The gose style has been all the rage the last couple of years, due in large part to the popularity of Westbrook’s Gose. The release of that beer and the amount of press it received caused a flooding of the style onto the craft beer market. The stark reality of it all is this; some people clearly have mastered the style and pump out a great product and others are clearly trying to capitalize on the “hype” that the resurrection of this once forgotten brew has created. Gose is a German-style wheat beer that was traditionally brewed with salt and coriander and was low in alcohol to offer a refreshing and thirst quenching style of beer for warm days.
Odell has jumped on the gose train and has added another element, blackberries, to the mix. According to an interview with Odell’s brewer, Tony, he was looking to produce a refreshing beer for summer that was easy drinking.
I pour Odell’s Bombeere Blackberry Gose; into a tulip glass and in different lights I can pick up orange, amber and purple hues inside the glass. A very thin white ring of bubbles hugged the outside of the glass, but there is little carbonation even when the beer is poured harder than normal into the glass.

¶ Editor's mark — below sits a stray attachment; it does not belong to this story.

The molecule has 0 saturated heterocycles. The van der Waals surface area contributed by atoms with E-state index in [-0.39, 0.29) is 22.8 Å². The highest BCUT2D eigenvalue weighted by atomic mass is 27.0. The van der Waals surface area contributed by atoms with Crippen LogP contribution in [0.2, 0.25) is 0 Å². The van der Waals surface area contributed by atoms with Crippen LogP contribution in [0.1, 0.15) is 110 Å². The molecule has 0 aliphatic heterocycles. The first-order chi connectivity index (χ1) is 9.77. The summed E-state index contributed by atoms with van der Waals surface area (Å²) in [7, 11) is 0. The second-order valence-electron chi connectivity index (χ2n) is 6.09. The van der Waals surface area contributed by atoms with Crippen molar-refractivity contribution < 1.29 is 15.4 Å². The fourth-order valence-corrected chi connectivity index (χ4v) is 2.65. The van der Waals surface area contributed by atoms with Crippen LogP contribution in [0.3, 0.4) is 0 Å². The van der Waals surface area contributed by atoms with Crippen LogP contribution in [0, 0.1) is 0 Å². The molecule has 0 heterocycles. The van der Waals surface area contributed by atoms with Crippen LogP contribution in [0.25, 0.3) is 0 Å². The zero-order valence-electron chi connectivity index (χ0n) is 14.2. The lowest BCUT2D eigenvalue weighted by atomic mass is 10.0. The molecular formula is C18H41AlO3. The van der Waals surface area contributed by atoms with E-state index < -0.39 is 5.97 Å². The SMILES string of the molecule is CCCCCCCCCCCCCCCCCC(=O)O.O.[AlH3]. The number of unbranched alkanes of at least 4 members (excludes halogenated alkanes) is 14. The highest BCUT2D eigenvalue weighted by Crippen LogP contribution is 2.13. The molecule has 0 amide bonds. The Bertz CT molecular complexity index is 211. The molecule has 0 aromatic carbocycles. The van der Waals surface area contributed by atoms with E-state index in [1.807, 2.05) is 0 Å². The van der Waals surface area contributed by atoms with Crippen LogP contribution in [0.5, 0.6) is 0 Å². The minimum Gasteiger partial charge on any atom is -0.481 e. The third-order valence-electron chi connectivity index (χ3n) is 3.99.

I take in several deep whiffs of the beer to try and decipher what I am smelling, and to see if I could dig deeper into the aromas of the beer, but frankly there just isn’t much going on in it. I get some pale malts, wheat and a mildly unpleasant “skunkiness” somewhere mixed in. What is most noticeable about the smell was the lack of both sourness and any type of discernible berry aromas.
Unfortunately the taste follows much of the nose—it’s just a really muted beer overall. It’s like a run of the mill “Lite Beer” with a drop or two of lime juice or lactic acid perhaps? I don’t pick up any saltiness, any sourness or any fruit. A really disappointing representation of what has become a very fun style of beer to drink. It would be interesting to know the amount of blackberries used in the brew because there is absolutely zero characteristics from the fruit.